Vision of sustainability local and global in the Winter Olympic Games 1994
Keywords: 
Materias Investigacion::Arquitectura
Lillehammer
Punctum
Clues
Sustainability
Agenda 21
Phenomenology
Issue Date: 
2016
Publisher: 
Servicio de Publicaciones Universidad de Navarra
ISBN: 
978-848081-520-8
Citation: 
Popa, S.C., (2016) ""Vision of sustainability local and global in the Winter Olympic Games 1994"" En: Alcolea, R.A, Tárrago-Mingo, J., (eds.), en Congreso internacional: Inter photo arch ""Interpretaciones"", celebrado en Pamplona, los días 2 al 4 de Noviembre de 2016, (pp. 152-165)
Abstract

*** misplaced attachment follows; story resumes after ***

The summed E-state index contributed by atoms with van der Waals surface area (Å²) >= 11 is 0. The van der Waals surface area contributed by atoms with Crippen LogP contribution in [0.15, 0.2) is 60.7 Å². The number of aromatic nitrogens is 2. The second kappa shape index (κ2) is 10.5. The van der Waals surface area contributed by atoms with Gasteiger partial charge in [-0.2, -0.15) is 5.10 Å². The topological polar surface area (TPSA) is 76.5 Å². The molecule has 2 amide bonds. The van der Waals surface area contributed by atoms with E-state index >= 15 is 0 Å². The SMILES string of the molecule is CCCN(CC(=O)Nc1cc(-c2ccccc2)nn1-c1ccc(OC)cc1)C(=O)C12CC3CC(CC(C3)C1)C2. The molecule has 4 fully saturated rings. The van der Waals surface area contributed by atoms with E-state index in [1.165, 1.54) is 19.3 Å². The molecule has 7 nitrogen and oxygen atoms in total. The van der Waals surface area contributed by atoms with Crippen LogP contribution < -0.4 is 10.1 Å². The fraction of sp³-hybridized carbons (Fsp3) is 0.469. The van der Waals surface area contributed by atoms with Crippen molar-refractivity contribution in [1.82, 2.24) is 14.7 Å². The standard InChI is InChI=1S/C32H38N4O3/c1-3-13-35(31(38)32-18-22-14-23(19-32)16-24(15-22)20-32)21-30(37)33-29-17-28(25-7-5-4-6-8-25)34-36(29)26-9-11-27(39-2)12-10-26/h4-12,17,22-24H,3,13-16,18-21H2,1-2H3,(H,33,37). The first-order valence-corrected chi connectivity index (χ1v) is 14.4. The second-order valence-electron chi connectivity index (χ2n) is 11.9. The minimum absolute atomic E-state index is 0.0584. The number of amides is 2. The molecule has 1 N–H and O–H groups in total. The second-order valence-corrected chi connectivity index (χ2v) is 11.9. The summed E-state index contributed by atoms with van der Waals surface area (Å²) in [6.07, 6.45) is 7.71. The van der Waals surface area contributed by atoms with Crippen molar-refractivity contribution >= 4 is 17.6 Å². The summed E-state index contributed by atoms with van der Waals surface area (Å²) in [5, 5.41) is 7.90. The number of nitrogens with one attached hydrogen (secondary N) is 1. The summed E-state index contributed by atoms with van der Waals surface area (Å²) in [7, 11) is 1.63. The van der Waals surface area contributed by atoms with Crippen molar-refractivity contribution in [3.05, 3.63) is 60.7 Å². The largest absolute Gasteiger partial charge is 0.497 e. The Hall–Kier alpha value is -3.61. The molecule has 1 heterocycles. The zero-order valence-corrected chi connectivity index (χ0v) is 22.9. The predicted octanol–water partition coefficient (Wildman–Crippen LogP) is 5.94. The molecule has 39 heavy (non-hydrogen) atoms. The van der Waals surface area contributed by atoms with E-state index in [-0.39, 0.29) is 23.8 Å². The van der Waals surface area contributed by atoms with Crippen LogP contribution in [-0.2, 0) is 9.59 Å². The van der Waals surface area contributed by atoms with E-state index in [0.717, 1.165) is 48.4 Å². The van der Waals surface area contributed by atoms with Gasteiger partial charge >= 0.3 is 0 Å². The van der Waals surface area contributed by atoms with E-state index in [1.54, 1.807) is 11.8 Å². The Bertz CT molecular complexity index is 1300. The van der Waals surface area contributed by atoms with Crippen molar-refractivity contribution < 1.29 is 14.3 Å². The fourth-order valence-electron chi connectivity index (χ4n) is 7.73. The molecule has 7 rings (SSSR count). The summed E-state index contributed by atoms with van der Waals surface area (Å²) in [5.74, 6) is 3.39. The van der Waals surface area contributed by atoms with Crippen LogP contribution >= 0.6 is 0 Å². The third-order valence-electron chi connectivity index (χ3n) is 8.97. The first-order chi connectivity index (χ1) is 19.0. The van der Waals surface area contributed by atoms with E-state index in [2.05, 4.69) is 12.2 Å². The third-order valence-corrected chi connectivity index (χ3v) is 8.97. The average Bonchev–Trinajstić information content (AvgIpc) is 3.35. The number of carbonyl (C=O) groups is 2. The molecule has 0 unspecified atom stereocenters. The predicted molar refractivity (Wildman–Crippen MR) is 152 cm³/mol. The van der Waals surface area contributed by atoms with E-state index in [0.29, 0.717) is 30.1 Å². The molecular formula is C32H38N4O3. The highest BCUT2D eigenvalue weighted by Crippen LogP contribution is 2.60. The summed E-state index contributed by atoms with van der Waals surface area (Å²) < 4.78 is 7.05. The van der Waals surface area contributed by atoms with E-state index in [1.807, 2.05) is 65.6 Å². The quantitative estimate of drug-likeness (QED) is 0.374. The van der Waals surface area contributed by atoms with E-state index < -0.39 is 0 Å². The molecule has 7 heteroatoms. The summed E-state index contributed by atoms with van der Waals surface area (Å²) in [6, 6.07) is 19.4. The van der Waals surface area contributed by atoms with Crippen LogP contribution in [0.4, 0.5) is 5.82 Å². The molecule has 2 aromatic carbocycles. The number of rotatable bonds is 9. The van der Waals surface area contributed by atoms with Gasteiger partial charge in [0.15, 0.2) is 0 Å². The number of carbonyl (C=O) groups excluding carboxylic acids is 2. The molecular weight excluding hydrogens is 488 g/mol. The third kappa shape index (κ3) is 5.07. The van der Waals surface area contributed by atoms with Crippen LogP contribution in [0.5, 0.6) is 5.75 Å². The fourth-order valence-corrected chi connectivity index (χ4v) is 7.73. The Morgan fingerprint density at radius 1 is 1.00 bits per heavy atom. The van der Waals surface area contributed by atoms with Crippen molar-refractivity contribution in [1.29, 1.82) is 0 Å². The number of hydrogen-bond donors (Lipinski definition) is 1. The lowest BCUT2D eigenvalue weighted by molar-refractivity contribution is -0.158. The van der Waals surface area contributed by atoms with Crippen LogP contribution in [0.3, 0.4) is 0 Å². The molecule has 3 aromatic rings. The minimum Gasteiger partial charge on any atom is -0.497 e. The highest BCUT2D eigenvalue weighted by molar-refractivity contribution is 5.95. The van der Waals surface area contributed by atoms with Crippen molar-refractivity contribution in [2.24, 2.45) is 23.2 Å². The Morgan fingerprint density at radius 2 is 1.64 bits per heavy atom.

Two interpretations of the concept of sustainability will be approached in this paper by offering a reading of one key photograph produced on the occasion of the Lillehammer Winter Olympic Games held in Norway in 1994. The image by American photographer Jim Bengston, taken during one of the ski-jumping sessions in Lillehammer, is constituted by an interesting combination of elements that fuel a forensic investigation into two visions of sustainability. The Olympic event has been used as a catwalk for what was at that time the recently adopted green agenda of the United Nations, Agenda 21, materializing the international aspirations towards the concept of sustainable development. But the vision of sustainability prescribed within the pages of the green agenda issued by the United Nations opposes another interpretation of sustainability manifested at a local level, one that draws on specific geographical, traditional and cultural constraints. Therefore, the role of the local affiliation to Nature in the international debates around sustainable development, theorized by Christian Norberg-Schulz and translated into architecture by the designers of the event, will constitute the object of study of this paper. Key writings by Carlo Ginzburg and Roland Barthes produce the means to handle the clues available in the image by Bengston. The concepts within these texts will enable us to place them in a context that allows for a profound understanding of the tensions that led to the configuration of this edition of the Winter Games. Photography was not only central to representing the multiple facets of the 1994 Winter Olympic Games held in Lillehammer, but also played an important role in the construction of the event’s legacy. Its functions both as a critical instrument and as a key provider of historic documentation is highly visible on the occasion of this historic megaevent. Therefore, the comprehending analysis of this photograph cannot be dissociated from a thorough understanding of the event itself in all its complexity, an event characterized by an interlocking of distinct tendencies.
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